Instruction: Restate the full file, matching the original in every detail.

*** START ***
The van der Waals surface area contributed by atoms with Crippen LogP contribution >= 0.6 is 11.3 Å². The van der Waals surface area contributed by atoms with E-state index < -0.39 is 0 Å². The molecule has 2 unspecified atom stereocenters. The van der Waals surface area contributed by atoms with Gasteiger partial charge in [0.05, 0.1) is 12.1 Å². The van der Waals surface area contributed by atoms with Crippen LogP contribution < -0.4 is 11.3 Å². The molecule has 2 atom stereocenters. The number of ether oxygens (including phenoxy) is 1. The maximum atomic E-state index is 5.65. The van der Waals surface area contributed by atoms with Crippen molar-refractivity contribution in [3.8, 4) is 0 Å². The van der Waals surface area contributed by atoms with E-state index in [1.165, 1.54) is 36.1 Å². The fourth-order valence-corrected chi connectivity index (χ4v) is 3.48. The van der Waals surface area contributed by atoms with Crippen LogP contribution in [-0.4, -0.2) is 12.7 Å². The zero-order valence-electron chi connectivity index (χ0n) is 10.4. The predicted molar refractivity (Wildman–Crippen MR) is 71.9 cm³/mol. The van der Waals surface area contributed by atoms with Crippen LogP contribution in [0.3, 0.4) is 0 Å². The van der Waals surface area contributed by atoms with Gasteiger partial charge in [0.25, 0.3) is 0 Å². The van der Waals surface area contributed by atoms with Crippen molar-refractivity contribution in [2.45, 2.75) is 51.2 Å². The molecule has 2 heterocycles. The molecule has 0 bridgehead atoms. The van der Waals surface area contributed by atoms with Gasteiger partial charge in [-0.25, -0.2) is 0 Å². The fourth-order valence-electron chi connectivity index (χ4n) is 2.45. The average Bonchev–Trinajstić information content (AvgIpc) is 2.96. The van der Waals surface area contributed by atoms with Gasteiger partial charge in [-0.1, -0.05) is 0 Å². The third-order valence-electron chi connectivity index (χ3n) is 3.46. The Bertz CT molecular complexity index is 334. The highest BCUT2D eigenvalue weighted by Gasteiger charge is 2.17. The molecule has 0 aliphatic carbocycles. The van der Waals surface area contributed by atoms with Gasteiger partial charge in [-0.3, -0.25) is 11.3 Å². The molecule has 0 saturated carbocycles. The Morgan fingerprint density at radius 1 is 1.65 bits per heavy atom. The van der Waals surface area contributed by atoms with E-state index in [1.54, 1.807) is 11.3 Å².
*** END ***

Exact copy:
The van der Waals surface area contributed by atoms with Crippen LogP contribution >= 0.6 is 11.3 Å². The van der Waals surface area contributed by atoms with E-state index < -0.39 is 0 Å². The molecule has 2 unspecified atom stereocenters. The van der Waals surface area contributed by atoms with Gasteiger partial charge in [0.05, 0.1) is 12.1 Å². The van der Waals surface area contributed by atoms with Crippen LogP contribution < -0.4 is 11.3 Å². The molecule has 2 atom stereocenters. The number of ether oxygens (including phenoxy) is 1. The maximum atomic E-state index is 5.65. The van der Waals surface area contributed by atoms with Crippen molar-refractivity contribution in [3.8, 4) is 0 Å². The van der Waals surface area contributed by atoms with E-state index in [1.165, 1.54) is 36.1 Å². The fourth-order valence-corrected chi connectivity index (χ4v) is 3.48. The van der Waals surface area contributed by atoms with Crippen LogP contribution in [-0.4, -0.2) is 12.7 Å². The zero-order valence-electron chi connectivity index (χ0n) is 10.4. The predicted molar refractivity (Wildman–Crippen MR) is 71.9 cm³/mol. The van der Waals surface area contributed by atoms with Crippen LogP contribution in [0.3, 0.4) is 0 Å². The van der Waals surface area contributed by atoms with Gasteiger partial charge in [0.25, 0.3) is 0 Å². The van der Waals surface area contributed by atoms with Crippen molar-refractivity contribution in [2.45, 2.75) is 51.2 Å². The molecule has 2 heterocycles. The molecule has 0 bridgehead atoms. The van der Waals surface area contributed by atoms with Gasteiger partial charge in [-0.25, -0.2) is 0 Å². The fourth-order valence-electron chi connectivity index (χ4n) is 2.45. The average Bonchev–Trinajstić information content (AvgIpc) is 2.96. The van der Waals surface area contributed by atoms with Gasteiger partial charge in [-0.1, -0.05) is 0 Å². The third-order valence-electron chi connectivity index (χ3n) is 3.46. The Bertz CT molecular complexity index is 334. The highest BCUT2D eigenvalue weighted by Gasteiger charge is 2.17. The molecule has 0 aliphatic carbocycles. The van der Waals surface area contributed by atoms with Gasteiger partial charge in [-0.3, -0.25) is 11.3 Å². The molecule has 0 saturated carbocycles. The Morgan fingerprint density at radius 1 is 1.65 bits per heavy atom. The van der Waals surface area contributed by atoms with E-state index in [1.54, 1.807) is 11.3 Å².